When do you prefer to write, and why does that work for you?

As the wife of a shift worker, and mother to three adult children, my ideal writing day rarely gets realized. When it does, I write for two hours in the morning, then catch up on chores while I let the story brew. I like to spend time with my horse in the afternoon, then get more writing done in the evening. On days that the wheels fall off everything, I grab the time to write whenever I can.

What has been the hardest part of getting published, and what would you change if you could?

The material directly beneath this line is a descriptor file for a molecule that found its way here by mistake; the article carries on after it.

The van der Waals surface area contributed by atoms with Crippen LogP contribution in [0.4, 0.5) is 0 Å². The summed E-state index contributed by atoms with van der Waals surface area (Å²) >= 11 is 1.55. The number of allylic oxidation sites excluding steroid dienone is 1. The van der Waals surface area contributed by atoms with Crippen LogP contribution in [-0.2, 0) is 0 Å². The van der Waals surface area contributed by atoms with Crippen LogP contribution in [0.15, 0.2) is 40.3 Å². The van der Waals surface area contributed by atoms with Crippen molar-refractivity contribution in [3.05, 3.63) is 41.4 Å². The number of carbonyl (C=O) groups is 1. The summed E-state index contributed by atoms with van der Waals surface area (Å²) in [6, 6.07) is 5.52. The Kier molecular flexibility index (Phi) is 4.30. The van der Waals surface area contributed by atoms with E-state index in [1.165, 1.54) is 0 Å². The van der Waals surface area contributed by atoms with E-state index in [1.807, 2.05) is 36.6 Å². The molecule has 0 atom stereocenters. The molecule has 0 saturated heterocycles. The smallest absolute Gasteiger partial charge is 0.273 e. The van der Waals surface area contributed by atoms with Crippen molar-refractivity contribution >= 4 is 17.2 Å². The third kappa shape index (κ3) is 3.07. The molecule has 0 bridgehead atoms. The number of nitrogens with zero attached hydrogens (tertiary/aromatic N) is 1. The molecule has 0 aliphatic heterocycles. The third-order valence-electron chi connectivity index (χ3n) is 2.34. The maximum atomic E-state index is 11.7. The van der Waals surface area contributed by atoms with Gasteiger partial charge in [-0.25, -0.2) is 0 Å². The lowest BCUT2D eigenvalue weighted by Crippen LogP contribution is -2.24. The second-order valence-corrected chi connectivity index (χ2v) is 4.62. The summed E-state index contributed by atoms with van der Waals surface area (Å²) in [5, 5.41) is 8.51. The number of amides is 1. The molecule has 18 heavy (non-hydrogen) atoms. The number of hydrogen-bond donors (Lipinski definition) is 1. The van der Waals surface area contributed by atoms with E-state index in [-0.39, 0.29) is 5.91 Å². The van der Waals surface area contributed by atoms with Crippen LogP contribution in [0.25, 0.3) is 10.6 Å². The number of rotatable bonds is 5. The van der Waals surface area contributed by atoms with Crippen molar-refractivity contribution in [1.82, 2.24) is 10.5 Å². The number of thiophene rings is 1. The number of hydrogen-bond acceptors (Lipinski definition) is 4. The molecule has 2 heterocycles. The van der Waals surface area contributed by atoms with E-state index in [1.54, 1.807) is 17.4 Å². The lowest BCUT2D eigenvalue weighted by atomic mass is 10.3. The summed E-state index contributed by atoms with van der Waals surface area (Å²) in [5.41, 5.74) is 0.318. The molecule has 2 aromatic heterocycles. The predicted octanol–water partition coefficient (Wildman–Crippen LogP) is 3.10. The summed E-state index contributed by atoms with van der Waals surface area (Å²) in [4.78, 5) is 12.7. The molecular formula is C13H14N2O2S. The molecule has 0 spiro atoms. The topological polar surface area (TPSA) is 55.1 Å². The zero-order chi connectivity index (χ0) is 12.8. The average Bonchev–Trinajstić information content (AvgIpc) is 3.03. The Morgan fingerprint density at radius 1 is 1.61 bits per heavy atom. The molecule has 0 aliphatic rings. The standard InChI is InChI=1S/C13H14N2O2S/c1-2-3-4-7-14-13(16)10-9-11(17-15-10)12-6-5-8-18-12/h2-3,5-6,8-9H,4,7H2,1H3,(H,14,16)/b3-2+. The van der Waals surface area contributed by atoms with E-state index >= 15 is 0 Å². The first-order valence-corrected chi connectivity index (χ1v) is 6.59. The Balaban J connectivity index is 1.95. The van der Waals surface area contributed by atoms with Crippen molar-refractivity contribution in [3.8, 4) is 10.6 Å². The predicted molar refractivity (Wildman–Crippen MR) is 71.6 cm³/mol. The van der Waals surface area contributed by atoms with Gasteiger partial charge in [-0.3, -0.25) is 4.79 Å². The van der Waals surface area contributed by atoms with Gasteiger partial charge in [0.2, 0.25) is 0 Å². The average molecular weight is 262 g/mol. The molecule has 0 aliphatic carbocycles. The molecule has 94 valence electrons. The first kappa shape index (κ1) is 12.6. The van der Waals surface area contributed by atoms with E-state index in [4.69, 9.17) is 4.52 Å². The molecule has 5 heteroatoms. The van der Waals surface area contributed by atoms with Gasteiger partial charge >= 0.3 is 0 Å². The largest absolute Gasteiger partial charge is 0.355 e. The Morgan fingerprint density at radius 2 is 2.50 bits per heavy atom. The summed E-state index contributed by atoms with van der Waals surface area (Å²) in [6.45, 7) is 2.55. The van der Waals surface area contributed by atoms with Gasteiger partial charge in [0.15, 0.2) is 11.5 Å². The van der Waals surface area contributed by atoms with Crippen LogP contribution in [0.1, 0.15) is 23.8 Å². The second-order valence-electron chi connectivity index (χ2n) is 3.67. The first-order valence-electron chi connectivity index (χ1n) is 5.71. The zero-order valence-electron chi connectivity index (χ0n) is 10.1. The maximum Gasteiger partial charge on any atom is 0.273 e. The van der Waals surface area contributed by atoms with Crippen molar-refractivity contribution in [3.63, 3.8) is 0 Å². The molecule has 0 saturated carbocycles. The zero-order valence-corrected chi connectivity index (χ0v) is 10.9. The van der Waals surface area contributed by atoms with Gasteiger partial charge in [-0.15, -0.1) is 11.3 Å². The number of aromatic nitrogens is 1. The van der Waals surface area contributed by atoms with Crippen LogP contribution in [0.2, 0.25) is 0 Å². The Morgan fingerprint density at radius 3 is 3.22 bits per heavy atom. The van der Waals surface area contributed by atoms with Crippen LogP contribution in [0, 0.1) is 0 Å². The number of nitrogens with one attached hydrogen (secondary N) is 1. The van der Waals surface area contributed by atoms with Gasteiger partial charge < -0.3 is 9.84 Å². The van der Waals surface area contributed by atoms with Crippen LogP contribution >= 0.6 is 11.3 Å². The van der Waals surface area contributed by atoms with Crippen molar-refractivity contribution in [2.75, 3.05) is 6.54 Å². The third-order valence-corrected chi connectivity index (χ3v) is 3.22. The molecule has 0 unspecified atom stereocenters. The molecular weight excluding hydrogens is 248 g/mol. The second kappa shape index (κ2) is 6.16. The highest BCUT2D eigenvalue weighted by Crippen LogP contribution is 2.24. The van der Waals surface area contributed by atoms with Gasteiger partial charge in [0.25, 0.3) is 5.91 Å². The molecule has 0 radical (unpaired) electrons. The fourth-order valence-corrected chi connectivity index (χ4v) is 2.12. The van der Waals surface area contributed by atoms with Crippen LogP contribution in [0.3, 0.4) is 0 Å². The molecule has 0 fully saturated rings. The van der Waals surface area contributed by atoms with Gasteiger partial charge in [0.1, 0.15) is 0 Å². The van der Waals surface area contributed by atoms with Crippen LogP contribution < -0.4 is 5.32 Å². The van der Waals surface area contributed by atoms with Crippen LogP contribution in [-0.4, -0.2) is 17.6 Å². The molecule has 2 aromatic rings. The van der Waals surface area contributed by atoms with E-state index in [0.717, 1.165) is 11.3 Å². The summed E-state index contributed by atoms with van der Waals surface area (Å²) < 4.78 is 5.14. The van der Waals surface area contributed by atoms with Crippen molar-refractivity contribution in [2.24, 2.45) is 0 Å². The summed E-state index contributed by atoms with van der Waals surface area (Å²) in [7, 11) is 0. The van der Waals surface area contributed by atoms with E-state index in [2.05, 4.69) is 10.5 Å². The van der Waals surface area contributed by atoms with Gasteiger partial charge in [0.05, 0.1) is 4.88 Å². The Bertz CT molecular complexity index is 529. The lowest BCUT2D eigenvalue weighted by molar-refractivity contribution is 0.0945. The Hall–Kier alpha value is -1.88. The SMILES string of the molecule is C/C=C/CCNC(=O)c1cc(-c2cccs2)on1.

The hardest part of getting published was finding the right publisher. I’ve lost count of the rejections for Breaking Storm, but with each one, I took whatever feedback they gave, and rewrote. In the midst of the moving house, and after having a bad experience with another publisher, I tentatively sent a query to Vulpine Press. Soon after, I signed a four-book contract with them, and am both excited and proud of the book they and my editor, Libby Iriks, has helped me to produce.

Vikki has a great website where she keeps fans updated with her life. Check it out here:

W: I hope you can take a moment to offer support for her by checking it out, and I extend my thanks for being interviewed!

I wish to thank you for taking the time to read and engage with me! Happy reading everyone! VK Tritschler